05 May 2014

'O-Dark-Thirty' Publishes Poem about Driving to Drill

Traditionally, National Guard soldiers attended regular military training drills close to home: In the village green, or at a camp ground, or at the local armory.

The latter building was a centerpiece of many communities, used as much for social gatherings as military musters. In fact, living in rural Iowa in the early 1990s, one could still navigate most any medium-sized town by surveying the locations of a few archetypical buildings: The courthouse, the bank, the fire station, the water tower, and the National Guard armory.

In the Iowa Army National Guard, we used to say that we were a locally grown organization with a statewide mission. Sons would enlist in the same units as had their fathers and grandfathers. If the local unit was Field Artillery, you were a cannon-cocker. If it was Infantry, you were a foot soldier. Just like pappy and grand-pappy.

Times, demographics, and missions change, however. Rural areas have lost population to urban concentrations. Daughters and wives are now just as likely to join the military, leading to still more family names on unit manning rosters. And, as they progress in rank, citizen-soldiers often find it necessary to transfer to other military units located in other towns, in order to find new challenges and opportunities for growth.

It used to be that only Iowa National Guard officers might be asked to drive more than an hour to their military unit. Now, many mid-level and senior enlisted soldiers willingly drive for hours to their parti-time military jobs. We've become a state organization with dwindling local roots.

In some (too few) assignments, I lived only five minutes from my bed to the armory's front door. In others, I was 55 minutes. For a long stretch of years, however, my monthly commute averaged around 2.5 hours. When the first formation of the day is 0800 hours, that means wheels-up by 0515—assuming good weather and road conditions, and that your presence isn't required at any pre-drill coordination meetings. At best, then, call it an 0430 wake-up—provided you've packed your duffel, shined your boots, and ground the coffee the night before. "We do more before 9 a.m. than most people do all day" wasn't always a lot of fun.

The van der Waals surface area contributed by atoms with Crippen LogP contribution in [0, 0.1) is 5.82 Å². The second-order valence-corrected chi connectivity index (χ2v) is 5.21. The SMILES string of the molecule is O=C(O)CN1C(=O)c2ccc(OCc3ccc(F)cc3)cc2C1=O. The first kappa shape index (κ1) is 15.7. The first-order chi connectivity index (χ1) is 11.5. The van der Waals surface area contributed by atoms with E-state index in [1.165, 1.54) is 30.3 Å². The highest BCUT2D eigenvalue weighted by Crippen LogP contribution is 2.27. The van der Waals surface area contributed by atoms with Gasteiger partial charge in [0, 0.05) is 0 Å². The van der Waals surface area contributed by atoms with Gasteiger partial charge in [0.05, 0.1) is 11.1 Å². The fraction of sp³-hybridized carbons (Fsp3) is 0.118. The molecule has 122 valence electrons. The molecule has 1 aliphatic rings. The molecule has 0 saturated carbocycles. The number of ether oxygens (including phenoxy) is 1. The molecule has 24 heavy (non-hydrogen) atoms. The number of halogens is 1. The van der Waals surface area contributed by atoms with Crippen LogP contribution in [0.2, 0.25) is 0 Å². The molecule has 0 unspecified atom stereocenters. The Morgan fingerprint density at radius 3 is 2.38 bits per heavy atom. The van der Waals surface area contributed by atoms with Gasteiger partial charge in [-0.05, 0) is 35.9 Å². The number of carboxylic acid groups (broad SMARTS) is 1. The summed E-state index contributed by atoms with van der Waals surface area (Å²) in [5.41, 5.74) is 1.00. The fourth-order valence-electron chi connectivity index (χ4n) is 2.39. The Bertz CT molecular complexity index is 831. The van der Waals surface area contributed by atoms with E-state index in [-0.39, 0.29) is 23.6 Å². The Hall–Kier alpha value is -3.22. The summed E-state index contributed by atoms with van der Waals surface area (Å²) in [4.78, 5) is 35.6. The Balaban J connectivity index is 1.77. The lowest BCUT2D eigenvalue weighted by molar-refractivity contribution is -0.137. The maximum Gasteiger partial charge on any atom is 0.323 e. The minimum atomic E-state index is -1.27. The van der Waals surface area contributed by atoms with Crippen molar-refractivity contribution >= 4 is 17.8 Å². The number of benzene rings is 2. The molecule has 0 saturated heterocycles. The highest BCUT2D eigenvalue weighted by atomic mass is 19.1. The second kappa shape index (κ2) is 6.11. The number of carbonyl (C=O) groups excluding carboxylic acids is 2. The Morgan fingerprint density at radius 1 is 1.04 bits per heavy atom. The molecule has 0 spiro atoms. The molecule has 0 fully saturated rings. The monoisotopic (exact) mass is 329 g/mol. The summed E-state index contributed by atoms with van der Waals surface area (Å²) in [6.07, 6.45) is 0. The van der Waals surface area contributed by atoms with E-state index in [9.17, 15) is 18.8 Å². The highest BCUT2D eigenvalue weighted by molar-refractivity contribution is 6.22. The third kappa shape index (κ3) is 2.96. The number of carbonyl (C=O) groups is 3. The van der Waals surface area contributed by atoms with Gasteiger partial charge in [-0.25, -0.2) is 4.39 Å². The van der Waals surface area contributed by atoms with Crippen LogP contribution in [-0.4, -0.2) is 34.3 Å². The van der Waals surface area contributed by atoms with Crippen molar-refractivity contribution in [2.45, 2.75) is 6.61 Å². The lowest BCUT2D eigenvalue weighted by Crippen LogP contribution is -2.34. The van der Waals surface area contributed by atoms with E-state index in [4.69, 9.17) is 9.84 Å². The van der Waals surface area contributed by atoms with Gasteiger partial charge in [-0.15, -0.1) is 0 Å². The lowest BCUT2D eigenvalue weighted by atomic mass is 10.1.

Looking back, however, some of my favorite times in uniform were spent driving to drill in the early-morning dark, sipping double-strength coffee, and listening through the A.M. static to distant radio stations still operating on nighttime power. Later on, of course, I realized that it all added up to good training for running the night-shift in a Tactical Operations Center ("TOC"), keeping an ear on multiple radio nets. You might say I was driven to success.

I don't miss the periods of forced wakefulness, but I do miss the deliberate mindfulness and mental preparation brought about by long miles.

Many of my former colleagues were on drill status last weekend, so it was appropriate that the on-line version of the Veterans Writing Project's "O-Dark-Thirty" journal coincidentally published a poem written about those early-morning Interstate commutes. It's called "dawn patrol," and I hope you like it.

You can read it here.


You can now support the Washington, D.C.-based non-profit Veterans Writing Project, publishers of the on-line and print literary journals "O-Dark-Thirty," by participating in the AmazonSmile program. Designate the Veterans Writing Project as your favorite non-profit here, and Amazon will donate 0.5 percent of the price of your eligible shopping to the organization.

For an Amazon FAQ regarding the program, click here.

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